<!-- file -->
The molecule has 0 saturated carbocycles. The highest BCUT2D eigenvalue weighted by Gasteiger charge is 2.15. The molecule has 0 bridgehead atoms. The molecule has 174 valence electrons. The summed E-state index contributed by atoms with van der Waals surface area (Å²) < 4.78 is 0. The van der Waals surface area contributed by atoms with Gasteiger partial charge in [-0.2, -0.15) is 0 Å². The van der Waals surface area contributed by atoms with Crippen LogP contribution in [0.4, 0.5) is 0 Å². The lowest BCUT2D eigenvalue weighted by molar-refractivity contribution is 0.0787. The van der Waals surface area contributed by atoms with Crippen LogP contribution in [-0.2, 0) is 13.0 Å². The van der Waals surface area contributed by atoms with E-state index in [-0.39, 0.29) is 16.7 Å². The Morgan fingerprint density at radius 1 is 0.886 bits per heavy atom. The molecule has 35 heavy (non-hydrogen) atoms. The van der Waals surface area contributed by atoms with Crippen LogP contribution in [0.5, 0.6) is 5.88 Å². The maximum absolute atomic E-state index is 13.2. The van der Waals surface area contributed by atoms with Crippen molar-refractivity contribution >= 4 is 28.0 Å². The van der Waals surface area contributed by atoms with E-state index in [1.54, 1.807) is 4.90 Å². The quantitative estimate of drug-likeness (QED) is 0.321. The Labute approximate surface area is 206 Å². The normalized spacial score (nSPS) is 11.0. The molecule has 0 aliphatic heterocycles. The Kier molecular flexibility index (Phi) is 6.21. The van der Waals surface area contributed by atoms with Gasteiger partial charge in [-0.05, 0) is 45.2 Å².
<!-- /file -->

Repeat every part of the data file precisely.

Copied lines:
The molecule has 0 saturated carbocycles. The highest BCUT2D eigenvalue weighted by Gasteiger charge is 2.15. The molecule has 0 bridgehead atoms. The molecule has 174 valence electrons. The summed E-state index contributed by atoms with van der Waals surface area (Å²) < 4.78 is 0. The van der Waals surface area contributed by atoms with Gasteiger partial charge in [-0.2, -0.15) is 0 Å². The van der Waals surface area contributed by atoms with Crippen LogP contribution in [0.4, 0.5) is 0 Å². The lowest BCUT2D eigenvalue weighted by molar-refractivity contribution is 0.0787. The van der Waals surface area contributed by atoms with Crippen LogP contribution in [-0.2, 0) is 13.0 Å². The van der Waals surface area contributed by atoms with E-state index in [-0.39, 0.29) is 16.7 Å². The Morgan fingerprint density at radius 1 is 0.886 bits per heavy atom. The molecule has 35 heavy (non-hydrogen) atoms. The van der Waals surface area contributed by atoms with Crippen LogP contribution in [0.5, 0.6) is 5.88 Å². The maximum absolute atomic E-state index is 13.2. The van der Waals surface area contributed by atoms with Crippen molar-refractivity contribution >= 4 is 28.0 Å². The van der Waals surface area contributed by atoms with E-state index in [1.54, 1.807) is 4.90 Å². The quantitative estimate of drug-likeness (QED) is 0.321. The Labute approximate surface area is 206 Å². The normalized spacial score (nSPS) is 11.0. The molecule has 0 aliphatic heterocycles. The Kier molecular flexibility index (Phi) is 6.21. The van der Waals surface area contributed by atoms with Gasteiger partial charge in [-0.05, 0) is 45.2 Å².